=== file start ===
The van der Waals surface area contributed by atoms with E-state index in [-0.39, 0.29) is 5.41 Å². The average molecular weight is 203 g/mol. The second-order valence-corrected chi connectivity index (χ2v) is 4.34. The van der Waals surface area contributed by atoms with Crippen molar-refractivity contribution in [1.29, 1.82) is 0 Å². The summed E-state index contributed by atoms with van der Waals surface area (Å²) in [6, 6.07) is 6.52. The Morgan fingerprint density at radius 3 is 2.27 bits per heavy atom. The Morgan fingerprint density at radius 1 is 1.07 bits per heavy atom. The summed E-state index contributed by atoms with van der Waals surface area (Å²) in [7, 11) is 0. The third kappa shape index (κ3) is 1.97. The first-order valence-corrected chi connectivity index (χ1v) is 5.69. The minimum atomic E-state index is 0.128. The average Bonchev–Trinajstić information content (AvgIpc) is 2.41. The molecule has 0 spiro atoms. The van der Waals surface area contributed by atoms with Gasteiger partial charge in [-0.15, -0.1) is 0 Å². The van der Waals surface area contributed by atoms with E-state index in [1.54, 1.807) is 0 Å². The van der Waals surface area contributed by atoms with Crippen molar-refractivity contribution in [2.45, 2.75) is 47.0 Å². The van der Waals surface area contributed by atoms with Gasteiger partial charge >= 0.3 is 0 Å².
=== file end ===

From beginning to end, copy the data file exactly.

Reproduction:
The van der Waals surface area contributed by atoms with E-state index in [-0.39, 0.29) is 5.41 Å². The average molecular weight is 203 g/mol. The second-order valence-corrected chi connectivity index (χ2v) is 4.34. The van der Waals surface area contributed by atoms with Crippen molar-refractivity contribution in [1.29, 1.82) is 0 Å². The summed E-state index contributed by atoms with van der Waals surface area (Å²) in [6, 6.07) is 6.52. The Morgan fingerprint density at radius 3 is 2.27 bits per heavy atom. The Morgan fingerprint density at radius 1 is 1.07 bits per heavy atom. The summed E-state index contributed by atoms with van der Waals surface area (Å²) in [7, 11) is 0. The third kappa shape index (κ3) is 1.97. The first-order valence-corrected chi connectivity index (χ1v) is 5.69. The minimum atomic E-state index is 0.128. The average Bonchev–Trinajstić information content (AvgIpc) is 2.41. The molecule has 0 spiro atoms. The van der Waals surface area contributed by atoms with Gasteiger partial charge in [-0.15, -0.1) is 0 Å². The van der Waals surface area contributed by atoms with E-state index in [1.54, 1.807) is 0 Å². The van der Waals surface area contributed by atoms with Crippen molar-refractivity contribution in [2.45, 2.75) is 47.0 Å². The van der Waals surface area contributed by atoms with Gasteiger partial charge >= 0.3 is 0 Å².